When you can see your business’s revenue climb towards a competitor’s, the pressure will start to build. There’s a range of tactics that they could use to directly target your business and lay down a bundle of obstacles to slow you down.

In the digital world, this would come in the form of negative keyword campaigns.

You have to be ready to fight back. Knowing that you can channel pressure into running faster and becoming more focused, enabling you to respond by shifting the target they’ve put on your back to one you can both aim for.

Bouncing back from failure

It’s a cliche to say that everyone experiences failure.

But in both sports and business, a failure can be perceived as a major setback.

If an elite athlete has a streak of poor performance, they can lose the sponsorship that’s helped them to get to where they are. In the world of business, failure could result in redundancies and potential bankruptcy.

In both situations, the quality needed to overcome failure is resilience. You need to be completely and utterly resilient.

Sports psychologists write about this quality in correlation with “mental toughness”, urging sportsmen to remain confident and focus on the present.

“What doesn’t kill you, makes you stronger”, as the saying goes.

The key here is to let go of your mistakes, which is easier said than done when your failure has strong financial repercussions. However, training your brain to push through negative thoughts and feelings associated with your mistake enable you to learn from it — and, in turn, help you to avoid the same failure again.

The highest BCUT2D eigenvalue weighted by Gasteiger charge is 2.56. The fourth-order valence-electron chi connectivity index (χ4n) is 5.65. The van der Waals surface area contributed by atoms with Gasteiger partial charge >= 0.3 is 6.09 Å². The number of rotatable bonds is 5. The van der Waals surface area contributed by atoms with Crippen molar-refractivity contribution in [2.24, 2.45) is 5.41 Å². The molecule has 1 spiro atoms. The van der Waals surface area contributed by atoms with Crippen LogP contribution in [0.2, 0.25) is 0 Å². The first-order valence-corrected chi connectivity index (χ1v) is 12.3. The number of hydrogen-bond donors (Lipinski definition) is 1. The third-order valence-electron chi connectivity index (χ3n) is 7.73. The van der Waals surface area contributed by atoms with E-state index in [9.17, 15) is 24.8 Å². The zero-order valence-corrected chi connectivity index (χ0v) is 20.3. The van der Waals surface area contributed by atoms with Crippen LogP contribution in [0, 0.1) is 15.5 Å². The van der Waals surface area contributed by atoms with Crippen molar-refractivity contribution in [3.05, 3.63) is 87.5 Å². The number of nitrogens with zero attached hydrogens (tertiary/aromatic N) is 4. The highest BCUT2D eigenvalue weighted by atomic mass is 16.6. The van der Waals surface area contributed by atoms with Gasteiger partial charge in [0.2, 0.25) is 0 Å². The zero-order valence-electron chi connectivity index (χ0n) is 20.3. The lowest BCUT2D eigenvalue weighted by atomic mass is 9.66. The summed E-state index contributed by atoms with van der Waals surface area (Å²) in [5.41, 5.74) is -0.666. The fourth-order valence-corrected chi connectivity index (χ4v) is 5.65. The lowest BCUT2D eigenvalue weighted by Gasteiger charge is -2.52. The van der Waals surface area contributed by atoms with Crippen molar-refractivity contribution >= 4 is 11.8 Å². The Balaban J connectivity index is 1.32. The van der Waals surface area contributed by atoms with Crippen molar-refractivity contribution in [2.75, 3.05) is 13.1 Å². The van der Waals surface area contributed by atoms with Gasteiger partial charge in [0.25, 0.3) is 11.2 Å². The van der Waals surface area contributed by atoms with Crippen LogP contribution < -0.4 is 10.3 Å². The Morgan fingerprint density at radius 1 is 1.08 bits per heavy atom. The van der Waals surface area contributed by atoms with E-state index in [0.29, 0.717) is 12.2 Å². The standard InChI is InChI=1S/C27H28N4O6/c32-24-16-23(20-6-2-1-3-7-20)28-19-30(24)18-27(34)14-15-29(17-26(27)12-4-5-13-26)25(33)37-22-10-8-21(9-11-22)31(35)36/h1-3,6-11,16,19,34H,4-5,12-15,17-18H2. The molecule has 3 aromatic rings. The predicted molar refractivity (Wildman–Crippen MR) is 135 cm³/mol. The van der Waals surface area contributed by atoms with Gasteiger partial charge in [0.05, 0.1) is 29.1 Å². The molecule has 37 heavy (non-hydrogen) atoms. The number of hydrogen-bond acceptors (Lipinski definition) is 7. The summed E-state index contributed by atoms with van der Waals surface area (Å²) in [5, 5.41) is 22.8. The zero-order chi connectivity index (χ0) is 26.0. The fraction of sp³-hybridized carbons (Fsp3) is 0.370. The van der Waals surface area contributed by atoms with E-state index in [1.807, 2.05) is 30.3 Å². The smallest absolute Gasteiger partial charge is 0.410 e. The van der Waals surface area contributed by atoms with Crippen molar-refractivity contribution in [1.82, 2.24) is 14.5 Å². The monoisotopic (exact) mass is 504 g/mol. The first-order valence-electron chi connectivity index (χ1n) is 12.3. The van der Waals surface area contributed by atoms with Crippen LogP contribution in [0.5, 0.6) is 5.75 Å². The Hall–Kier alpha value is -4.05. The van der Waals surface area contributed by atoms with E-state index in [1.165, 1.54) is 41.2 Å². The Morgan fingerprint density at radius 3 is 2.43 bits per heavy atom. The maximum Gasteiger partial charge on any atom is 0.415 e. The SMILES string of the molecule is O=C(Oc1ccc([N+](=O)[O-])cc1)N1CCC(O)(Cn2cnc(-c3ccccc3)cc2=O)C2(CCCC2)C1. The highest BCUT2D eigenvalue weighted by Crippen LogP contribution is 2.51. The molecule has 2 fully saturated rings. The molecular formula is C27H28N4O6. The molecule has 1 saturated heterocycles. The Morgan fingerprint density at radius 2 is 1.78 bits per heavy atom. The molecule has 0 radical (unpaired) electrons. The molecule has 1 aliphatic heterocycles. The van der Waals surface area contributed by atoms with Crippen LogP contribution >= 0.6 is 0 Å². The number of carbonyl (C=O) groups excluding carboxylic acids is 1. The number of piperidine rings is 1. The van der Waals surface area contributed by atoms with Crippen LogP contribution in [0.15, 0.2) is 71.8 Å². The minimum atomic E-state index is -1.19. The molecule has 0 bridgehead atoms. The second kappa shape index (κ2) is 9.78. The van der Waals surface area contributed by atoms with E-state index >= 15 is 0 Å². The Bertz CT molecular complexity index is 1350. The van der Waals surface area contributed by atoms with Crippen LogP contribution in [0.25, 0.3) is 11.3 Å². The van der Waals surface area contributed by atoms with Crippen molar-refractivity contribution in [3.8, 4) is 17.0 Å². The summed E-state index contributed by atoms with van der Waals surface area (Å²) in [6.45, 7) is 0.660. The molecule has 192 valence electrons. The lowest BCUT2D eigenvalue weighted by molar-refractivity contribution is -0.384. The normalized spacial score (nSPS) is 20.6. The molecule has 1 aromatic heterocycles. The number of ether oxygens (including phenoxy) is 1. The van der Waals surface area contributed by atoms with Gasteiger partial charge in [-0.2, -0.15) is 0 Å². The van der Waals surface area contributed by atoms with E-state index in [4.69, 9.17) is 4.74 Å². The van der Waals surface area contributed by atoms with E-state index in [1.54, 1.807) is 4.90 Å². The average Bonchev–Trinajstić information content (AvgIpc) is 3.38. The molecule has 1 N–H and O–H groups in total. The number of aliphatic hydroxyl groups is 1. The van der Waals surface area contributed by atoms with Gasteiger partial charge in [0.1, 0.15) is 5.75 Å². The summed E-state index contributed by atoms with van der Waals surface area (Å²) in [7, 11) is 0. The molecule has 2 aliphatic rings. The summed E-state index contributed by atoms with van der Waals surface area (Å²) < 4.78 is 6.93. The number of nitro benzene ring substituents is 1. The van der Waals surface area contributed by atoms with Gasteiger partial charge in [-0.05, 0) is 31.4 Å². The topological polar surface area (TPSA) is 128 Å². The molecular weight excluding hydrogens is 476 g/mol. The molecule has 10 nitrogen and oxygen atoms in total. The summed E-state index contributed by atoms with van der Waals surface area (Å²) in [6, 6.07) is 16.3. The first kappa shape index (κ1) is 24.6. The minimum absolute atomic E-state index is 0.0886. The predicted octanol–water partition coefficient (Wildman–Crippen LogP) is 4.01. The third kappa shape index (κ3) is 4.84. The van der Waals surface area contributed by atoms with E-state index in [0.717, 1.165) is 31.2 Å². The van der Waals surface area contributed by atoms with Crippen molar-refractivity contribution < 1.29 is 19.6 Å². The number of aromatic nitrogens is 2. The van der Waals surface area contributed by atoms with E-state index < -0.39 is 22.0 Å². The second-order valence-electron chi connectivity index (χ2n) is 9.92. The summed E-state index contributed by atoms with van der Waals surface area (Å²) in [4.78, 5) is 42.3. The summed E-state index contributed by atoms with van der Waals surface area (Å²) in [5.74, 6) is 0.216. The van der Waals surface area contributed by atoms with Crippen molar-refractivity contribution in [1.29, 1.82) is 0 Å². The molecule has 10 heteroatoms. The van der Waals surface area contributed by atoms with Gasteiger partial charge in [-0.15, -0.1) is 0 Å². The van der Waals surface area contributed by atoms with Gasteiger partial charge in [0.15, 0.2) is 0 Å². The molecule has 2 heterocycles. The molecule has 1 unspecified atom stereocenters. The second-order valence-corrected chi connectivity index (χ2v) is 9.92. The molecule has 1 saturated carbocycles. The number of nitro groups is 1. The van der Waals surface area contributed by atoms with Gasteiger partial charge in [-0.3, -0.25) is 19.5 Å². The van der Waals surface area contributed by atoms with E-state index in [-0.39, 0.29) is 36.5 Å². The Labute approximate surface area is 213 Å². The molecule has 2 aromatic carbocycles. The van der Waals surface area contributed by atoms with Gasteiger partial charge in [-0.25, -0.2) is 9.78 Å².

Striving for more

What I’ve been talking about here is related to an upcoming entrepreneurial saying of having a “growth mindset” versus a “fixed one”.

The growth mindset, in its entity, was identified by Dr Dweck, who looked at mindset in education, with a particular focus on personality, motivation and development.

She found that people with a growth mindset believed that their intelligence could develop — and, most of the time, it did. Those with a fixed mindset believed that their intelligence had reached as far as it could stretch — and, most of the time, it was.

This same theory has been applied to sports psychology and business leadership. You have to believe that you have the potential to develop, and the psychological approach to enable that to happen.

If the first thought you had when the bell sounded to cross the starting line of a race was “the guy on the right has longer legs and more power than I”, or “my quads aren’t strong enough to surpass the final stretch”, you’ll probably find that someone else will take the prize.

And, similarly, if you fear that your experience is simply not enough to get a hold of the contract in the briefcase, it’s likely that you won’t get to see what’s inside.

But with the right mindset, resilience and determination, your mind can lead you to surpass the finish line and on to continued success.

Mark Cushway is the CEO of the Inspired Group of companies and is passionate about employee welfare, engagement and motivation. Connect with Mark on Twitter and LinkedIn. This blog post is also available as a podcast on iTunes and Soundcloud.